By David Bradford
The day isn’t here yet, but the rumors of Butch Jones’ firing are heating up.
After four-and-a-half seasons and 59 games, athletic director John Currie is ready to pull the trigger and usher in a new era of Tennessee football, but until further notice, Jones will have his regularly scheduled press conference Monday at noon, ET.
Before we get into all the fine details of what the future holds for Tennessee football, let’s reminisce and look at the good (yes, good things did happen), the bad, and the oh-so ugly of the Butch Jones era.
Butch Jones’ approval rating is likely in the single digits, but let’s at least take the time to appreciate some of the positive things he’s accomplished in Knoxville.
Jones deserves credit for reversing the program’s academic fortunes, which were in the gutter upon his arrival in 2012.
In addition, the Vols were (temporarily) more competitive on the field and regained momentum on the recruiting trail. Because of this, the program is in much better shape now than it was when Jones originally took over following the Derek Dooley era.
No head coach has mismanaged the media in such astounding fashion. He provided us with a gauntlet of cringe-enducing quotes — Champions of Life, 5-star hearts, Leadership Reps, and countless others.
It all culminated the Monday after Tennessee’s thrilling 17-13 victory over UMass, when Jones read one of his diary entries to the media. In summation, he accused Knoxville’s fine sports journalists of being obsessed with drama and likened them to a reality TV show.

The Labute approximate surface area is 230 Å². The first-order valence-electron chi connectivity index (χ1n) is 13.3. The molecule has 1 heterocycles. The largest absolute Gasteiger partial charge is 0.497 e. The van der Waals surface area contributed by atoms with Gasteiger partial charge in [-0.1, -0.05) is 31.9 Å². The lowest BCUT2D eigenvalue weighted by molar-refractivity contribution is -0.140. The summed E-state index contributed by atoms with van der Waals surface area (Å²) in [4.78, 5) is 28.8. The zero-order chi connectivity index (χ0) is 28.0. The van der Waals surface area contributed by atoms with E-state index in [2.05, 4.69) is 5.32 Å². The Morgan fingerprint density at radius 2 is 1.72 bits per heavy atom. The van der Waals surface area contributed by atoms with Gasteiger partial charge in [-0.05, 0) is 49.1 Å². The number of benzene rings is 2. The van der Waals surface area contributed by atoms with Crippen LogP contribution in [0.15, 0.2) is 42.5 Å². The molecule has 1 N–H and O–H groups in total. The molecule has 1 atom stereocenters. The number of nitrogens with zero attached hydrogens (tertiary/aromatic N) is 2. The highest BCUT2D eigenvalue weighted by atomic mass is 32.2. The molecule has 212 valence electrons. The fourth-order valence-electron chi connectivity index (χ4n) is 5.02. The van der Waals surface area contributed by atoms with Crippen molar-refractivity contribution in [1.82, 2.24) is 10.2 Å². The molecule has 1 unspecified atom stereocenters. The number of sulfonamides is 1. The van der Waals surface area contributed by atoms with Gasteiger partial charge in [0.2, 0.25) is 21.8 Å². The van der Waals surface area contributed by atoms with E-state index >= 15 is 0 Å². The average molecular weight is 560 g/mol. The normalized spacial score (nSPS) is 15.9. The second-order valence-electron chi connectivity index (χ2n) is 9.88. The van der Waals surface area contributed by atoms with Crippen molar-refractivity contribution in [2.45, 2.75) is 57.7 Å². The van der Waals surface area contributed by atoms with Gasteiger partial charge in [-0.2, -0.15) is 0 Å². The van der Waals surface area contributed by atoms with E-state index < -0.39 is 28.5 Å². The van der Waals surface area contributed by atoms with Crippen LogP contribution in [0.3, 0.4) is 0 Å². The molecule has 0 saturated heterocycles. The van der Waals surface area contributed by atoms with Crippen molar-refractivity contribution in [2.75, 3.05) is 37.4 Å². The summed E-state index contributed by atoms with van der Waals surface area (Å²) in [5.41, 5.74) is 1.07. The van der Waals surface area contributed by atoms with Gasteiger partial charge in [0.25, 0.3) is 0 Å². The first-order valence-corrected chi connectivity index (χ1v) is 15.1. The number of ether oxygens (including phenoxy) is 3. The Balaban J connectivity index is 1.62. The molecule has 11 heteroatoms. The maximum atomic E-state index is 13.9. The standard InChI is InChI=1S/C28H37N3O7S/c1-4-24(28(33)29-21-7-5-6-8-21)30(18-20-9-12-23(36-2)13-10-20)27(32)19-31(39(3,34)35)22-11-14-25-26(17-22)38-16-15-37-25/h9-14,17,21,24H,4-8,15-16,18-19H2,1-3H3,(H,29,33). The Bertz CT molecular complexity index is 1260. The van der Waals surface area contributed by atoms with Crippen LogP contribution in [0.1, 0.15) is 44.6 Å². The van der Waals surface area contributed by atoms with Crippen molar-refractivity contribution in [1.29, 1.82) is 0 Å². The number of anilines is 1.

Jones hasn’t won a game after that press conference.
Ironically enough, Jones himself was the reality TV superstar. For as much as he despised the media, Jones ultimately dug his own grave time and time again by continuously dodging questions and providing half truths. The drama was also fueled by all the off-field distractions, most notably running back Jalen Hurd’s transfer during the middle of the 2016 campaign.
At the end of the day, it doesn’t get uglier than what transpired on the field.
Jones’ resume is littered with mind-numbing losses — twice to Vanderbilt, twice to South Carolina, 1-4 against Florida, a 41-0 loss at home to Georgia, 0-5 against Alabama, zero wins against the SEC West, and worst of all, a loss to Kentucky. He also missed out on a marquee win over Oklahoma in 2015 and blew a 14-0 lead at home to Arkansas that same season.
We also mustn’t forget the struggles against UMass, North Texas, and Bowling Green.
A 33-26 overall record and 14-23 mark in conference play speaks for itself. The experiment didn’t work and showed no signs of life, and for that reason, it’s time for Tennessee to move on.